Quote Investigator: The earliest evidence for this quotation located by QI appeared in an interview article published in The Paris Review 32 of Summer-Fall 1964. The article called “Pablo Picasso: A Composite Interview” consisted of a collection of interviews conducted by the prize-winning author William Fifield together with his interspersed observations. Interestingly, the word “computer” did not actually appear in the text written by Fifield that gave rise to the modern quotation [WFP1]:

I feel I am nibbling on the edges of this world when I am capable of getting what Picasso means when he says to me—perfectly straight-facedly—later of the enormous new mechanical brains or calculating machines: “But they are useless. They can only give you answers.” How easy and comforting to take these things for jokes—boutades!

It is clear the Fifield was talking about devices that today would be called computers. QI believes that it is also possible to see how both versions of the saying highlighted by the questioner could have been derived from the text in the Paris Review.

Fifield later revised his comments and introduced a third slightly different version of the saying as discussed further below. Here are additional selected citations in chronological order.

Continue reading Computers Are Useless. They Can Only Give You Answers

Compound Interest Is Man’s Greatest Invention

Albert Einstein? Advertising copywriter? Apocryphal?

Dear Quote Investigator: Some people think that Albert Einstein’s name is magical. If they want to convince you of something or sell you something they invoke his revered name to prove that a genius agrees with whatever proposition they are peddling. Here is a collection of statements that the brilliant physicist supposedly said:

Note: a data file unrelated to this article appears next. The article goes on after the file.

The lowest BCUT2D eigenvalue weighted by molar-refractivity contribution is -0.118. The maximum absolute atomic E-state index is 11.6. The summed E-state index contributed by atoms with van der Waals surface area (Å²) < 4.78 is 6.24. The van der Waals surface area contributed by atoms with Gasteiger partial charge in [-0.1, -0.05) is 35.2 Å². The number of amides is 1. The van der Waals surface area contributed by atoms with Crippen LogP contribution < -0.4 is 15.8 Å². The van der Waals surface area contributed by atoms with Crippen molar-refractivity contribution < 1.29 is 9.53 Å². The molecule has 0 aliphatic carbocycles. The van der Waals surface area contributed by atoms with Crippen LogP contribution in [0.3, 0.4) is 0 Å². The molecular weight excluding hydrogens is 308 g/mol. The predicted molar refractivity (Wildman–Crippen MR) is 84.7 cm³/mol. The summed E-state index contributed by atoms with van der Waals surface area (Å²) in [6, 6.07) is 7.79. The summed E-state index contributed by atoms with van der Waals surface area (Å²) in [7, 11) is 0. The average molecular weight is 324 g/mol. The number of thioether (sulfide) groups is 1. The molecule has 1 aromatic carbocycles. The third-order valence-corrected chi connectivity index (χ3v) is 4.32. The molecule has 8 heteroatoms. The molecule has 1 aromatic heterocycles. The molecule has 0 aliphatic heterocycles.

Compound interest is man’s greatest invention.

Compound interest is the greatest mathematical discovery of all time.

Compound interest is the eighth wonder of the world.

Compound interest is the most powerful force in the universe.

Compound interest is more complicated than relativity theory.

Did Einstein make any of these ridiculous remarks? Sometimes the wording of the quotations is different. For example, some sayings replace “compound interest” with “compounding interest”, “compounded interest”, or “compounding”. Are they all bogus?

Quote Investigator: Since this is a large topic involving multiple quotations this post will concentrate only on remarks claiming that compound interest is the greatest invention. QI has not located any significant evidence that Einstein made this comment.

The earliest instance QI has located in which compound interest was called “the greatest invention the world has ever produced” was dated 1916. The words appeared in an advertisement for the “Security Investment Co.” The speaker was a fictional character created by an advertising copywriter [GICI]:

The Greatest Invention

Three friends were having a discussion as to what was the greatest invention. One claimed the steam engine, another the telegraph.

The third friend sharpened his pencil and started to figure on a large piece of paper.

Finally he said: “Gentlemen, if the man who invented compound interest had of secured a patent on his idea he would have had without any doubt the greatest invention the world has ever produced.”

If Columbus had of placed one single dollar out at 6% interest compounded annually with instructions to pay the proceeds to you today, you would have over Ten Billion Dollars coming to you.